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I thanked him for the tip, and he replied with a wave. No problem. We then broke into conversation as if we’d known each other for years. We made plans to fish together sometime. Then I asked him if there were other carp fisherman around, and he didn’t hesitate.
“Well, there’s my friend Jim. He’s new to it. And that Russian, of course, Peter, I think his name is. But he doesn’t speak a word of English.
It doesn’t escape me that every time I tell anyone about the characters in our little downtown collective it comes off sounding like a setup for a joke.
Peter, it turned out, really is from Russia. An older man and the most mysterious member of the group, he might fish every
day downtown—dawn to dusk—for a week straight and then not again for a month. He comes and goes with a wave, always walking, to where, I don’t know. He can point to where the fish are biting and tell you with his fingers and the span of his arms how many big fish he landed on any particular day. But I have not yet been able to decipher how he ended up in Northern Michigan.
Jim, my fellow American, worked for the airlines somewhere downstate. Retired now, he’s a grandfatherly type who likes to
sip iced tea while he tends his lines from the comfortable shade of his rainbow-colored umbrella chair. The way Jim tells it, he was always a frustrated bass fisherman. Then one day he saw those massive carp downtown and spent many frustrating weeks trying to catch one. He eventually ran into Robert, as I did. They got talking about bait and hook rigs. Robert tied on something special for him, handed Jim’s rod back and a second later, as Robert recalls, there was a “kafuffle”—the rod leapt from Jim’s hand, hit the deck, skittered across the ground and then—plunk!—was gone, pulled into the drink.
“Well, that sure worked,” Jim deadpanned.
Jim lost three rods learning the ropes that first season, and he always smiles recalling it—the best fishing he’s ever had.
That’s just one of the stories in constant rotation on those hot summer afternoons when the fishing is slow. Another tale recalls the time Robert hooked a carp so big that it snapped in half a forged-steel, No. 6 hook. He hooked another a week later that he guessed was even bigger after it broke his 40-pound line as easily as if it were a thread. Or the time I ran into Peter fishing with little squares of Frosted Mini Wheats, a bait choice that might seem crass to anyone other than a carp fisherman who knows sometimes it pays to get a little creative.
I hooked my first carp on a dough ball when I was 8, maybe 9, and I’ll always remember that fish as a great, golden monster, a barbel-faced behemoth that actually wrenched me backward into the pond when I set the hook, my feet cartwheeling wildly in the mud like Yosemite Sam slipping on a banana peel.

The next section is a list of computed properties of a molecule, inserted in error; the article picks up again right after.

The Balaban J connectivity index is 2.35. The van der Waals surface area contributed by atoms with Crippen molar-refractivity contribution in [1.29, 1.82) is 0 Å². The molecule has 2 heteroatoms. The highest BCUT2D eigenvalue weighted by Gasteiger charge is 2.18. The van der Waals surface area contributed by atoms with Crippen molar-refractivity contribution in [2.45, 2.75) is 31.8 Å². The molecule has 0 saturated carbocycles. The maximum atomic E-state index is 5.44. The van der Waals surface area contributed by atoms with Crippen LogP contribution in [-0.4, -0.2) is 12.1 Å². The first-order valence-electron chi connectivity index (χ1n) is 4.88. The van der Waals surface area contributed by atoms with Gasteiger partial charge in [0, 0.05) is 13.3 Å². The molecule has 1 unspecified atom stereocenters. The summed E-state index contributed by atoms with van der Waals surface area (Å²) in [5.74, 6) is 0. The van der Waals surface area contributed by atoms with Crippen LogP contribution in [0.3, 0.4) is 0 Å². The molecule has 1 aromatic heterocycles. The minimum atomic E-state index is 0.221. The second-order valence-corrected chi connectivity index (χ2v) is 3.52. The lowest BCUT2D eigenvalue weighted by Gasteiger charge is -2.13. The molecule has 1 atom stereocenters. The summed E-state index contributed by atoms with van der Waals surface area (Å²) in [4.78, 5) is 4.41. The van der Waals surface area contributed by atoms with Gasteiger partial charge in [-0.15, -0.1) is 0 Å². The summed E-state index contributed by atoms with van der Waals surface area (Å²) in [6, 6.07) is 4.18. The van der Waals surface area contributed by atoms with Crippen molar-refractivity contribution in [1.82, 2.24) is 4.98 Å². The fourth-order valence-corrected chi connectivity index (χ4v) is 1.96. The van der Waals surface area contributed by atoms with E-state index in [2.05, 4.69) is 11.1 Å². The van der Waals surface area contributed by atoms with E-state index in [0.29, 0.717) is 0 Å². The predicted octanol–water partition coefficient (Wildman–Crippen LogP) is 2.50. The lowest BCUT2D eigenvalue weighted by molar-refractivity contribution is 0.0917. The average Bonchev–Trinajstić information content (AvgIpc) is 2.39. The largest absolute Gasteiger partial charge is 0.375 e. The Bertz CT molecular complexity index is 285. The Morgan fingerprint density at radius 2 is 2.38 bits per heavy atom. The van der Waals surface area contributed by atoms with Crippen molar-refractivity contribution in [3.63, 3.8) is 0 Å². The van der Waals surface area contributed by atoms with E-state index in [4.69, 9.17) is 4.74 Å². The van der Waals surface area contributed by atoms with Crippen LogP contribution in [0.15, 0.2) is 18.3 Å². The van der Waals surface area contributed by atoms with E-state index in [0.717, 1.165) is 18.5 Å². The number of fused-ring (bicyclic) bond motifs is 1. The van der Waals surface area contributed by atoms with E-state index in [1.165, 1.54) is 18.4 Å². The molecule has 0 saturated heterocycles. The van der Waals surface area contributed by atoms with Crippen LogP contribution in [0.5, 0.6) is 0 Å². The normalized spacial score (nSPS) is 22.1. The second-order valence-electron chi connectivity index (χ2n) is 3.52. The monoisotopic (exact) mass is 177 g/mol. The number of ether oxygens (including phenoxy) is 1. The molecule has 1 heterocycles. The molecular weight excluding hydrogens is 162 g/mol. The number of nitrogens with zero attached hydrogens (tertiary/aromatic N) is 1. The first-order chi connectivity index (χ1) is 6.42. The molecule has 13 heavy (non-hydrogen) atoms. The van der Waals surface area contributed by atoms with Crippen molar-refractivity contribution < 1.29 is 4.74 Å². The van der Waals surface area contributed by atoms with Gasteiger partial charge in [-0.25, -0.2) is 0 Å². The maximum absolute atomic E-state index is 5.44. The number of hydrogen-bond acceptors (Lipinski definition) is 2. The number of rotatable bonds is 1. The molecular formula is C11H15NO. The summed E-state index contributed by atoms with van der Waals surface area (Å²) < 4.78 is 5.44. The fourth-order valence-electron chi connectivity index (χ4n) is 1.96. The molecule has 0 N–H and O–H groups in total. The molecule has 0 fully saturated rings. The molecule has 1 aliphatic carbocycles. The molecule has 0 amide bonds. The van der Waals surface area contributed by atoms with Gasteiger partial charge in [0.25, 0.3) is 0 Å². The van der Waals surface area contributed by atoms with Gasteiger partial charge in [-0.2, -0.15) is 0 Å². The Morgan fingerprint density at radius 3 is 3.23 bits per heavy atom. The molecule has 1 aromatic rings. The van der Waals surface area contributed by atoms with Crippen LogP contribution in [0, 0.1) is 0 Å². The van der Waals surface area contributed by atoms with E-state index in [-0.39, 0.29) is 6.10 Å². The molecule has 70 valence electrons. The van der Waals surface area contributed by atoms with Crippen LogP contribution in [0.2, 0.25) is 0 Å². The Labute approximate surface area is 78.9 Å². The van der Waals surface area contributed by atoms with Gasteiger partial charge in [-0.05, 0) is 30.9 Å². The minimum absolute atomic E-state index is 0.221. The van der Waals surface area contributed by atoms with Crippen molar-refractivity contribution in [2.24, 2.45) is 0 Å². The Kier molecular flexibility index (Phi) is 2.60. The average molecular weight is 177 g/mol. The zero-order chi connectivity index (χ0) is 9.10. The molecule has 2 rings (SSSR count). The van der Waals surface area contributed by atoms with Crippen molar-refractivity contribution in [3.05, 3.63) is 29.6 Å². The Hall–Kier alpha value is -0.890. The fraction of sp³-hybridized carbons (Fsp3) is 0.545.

That carp not only left me covered with pond scum and stinking mud, it blew out the bearings in my Zebco reel, fractured my rod at the butt section, and punched a hole through my landing net before it flopped back into the murk and escaped.
I remember running home where the condition of my clothes, equipment, and incoherent babbling caused my mother to leap to the conclusion that Scotty Miller—a scabby canker-blossom who lived at the top of our street—had thrown me into the neighborhood dumpster again.
These are the sorts of stories we tell, the same stories I rehash to others whenever asked, “Why carp?” To paraphrase something Robert Kimber once wrote, your favorite fish can only be one kind of fish, and the opinion of the world doesn’t matter.
Your favorite fish chooses you as much as you choose it. The selection derives from something woven into the tapestry of your personal history.
“For Hemingway’s old man it was that huge marlin that sharks chewed to smithereens. For a kid on the lower Mississippi it’s a monster river cat.”
To the members of our little band, it’s a fish that reminds us all of where we came from and why we got into fishing in the first place. And, at least for me, it’s a fish that helped me rediscover that you don’t have to travel alone to the ends of the
earth to find great fishing, that sometimes the best thing about fishing is actually the unlikely friendships you form, friends you wouldn’t have otherwise chanced to meet were it not for the golden opportunity found so close to home.
Bob Butz writes from Lake Ann. His latest book, "Going Out Green" presents a quirky but informative look at natural burial options in America. firstname.lastname@example.org.